Nottinghamshire Police has implemented a single sign-on system to improve efficiency.
Police chiefs decided the old system - where staff used up to 10 different passwords for a range of different applications - was too risky and led to forgetting of passwords and slow logging-on.
The system is used to gain access to whichever IT and intelligence systems staff are authorised to use.
Martin Hansen, director of information at Nottinghamshire Police, said, "We never had any security lapses but we often had people writing down or forgetting their passwords, because they need to access so many applications."
He added officers often need access to a range of different systems, including national databases.
The force is also considering upgrading the system in the future, enabling staff to enter applications using smartcards and biometric fingerprint data. Other forces, such as Humberside Police, have already implemented biometric data security.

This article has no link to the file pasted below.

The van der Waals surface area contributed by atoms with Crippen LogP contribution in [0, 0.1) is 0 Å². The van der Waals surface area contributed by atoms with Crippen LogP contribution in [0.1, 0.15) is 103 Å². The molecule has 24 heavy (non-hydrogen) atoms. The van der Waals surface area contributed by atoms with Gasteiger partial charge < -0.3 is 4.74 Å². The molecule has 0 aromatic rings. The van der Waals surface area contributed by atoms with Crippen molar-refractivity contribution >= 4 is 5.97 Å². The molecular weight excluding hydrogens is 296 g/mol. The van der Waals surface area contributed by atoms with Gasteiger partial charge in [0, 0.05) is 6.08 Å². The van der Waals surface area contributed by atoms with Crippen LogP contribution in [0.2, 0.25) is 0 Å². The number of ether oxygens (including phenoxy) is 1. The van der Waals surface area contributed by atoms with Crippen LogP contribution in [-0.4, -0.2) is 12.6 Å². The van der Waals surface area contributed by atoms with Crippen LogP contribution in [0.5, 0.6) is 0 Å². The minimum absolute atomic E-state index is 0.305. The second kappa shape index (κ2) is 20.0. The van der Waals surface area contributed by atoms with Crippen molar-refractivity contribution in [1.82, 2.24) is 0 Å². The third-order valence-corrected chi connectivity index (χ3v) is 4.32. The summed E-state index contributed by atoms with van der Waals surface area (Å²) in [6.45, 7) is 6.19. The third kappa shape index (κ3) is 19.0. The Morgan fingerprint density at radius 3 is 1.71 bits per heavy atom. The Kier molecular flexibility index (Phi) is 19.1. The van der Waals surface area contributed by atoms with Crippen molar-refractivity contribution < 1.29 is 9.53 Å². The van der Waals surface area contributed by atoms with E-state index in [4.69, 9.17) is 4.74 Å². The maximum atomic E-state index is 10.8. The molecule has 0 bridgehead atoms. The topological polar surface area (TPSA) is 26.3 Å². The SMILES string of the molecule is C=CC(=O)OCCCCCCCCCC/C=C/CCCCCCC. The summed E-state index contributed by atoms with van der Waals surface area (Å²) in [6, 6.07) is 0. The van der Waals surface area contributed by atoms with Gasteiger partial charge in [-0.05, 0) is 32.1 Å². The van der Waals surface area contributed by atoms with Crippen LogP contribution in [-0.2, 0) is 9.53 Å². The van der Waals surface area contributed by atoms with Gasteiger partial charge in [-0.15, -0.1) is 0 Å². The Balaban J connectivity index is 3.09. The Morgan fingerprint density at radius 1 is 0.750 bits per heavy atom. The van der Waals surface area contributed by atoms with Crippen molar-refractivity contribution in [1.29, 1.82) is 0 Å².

Hansen said, "It means officers do not need to have all these additional passwords. It saves them a lot of time, and we think improves security as well."
Mike Nelsey, managing director at Enline, which installed the system, said, "What is important for police is to know exactly who is on the system at a certain point, and what they have been doing.
"If it is difficult to log on and off, people may stay logged on in a busy office and everyone will use their account. They may start to share log-ons or passwords. The system increases accountability as well as usability."
If officers forget their password, instead of a previous lengthy security process, they now have a list of self-service questions to answer before they can change it. The system also advises them on how to choose a strong password.
Hansen said, "It has increased our productivity and enables officers to work more efficiently across the different systems."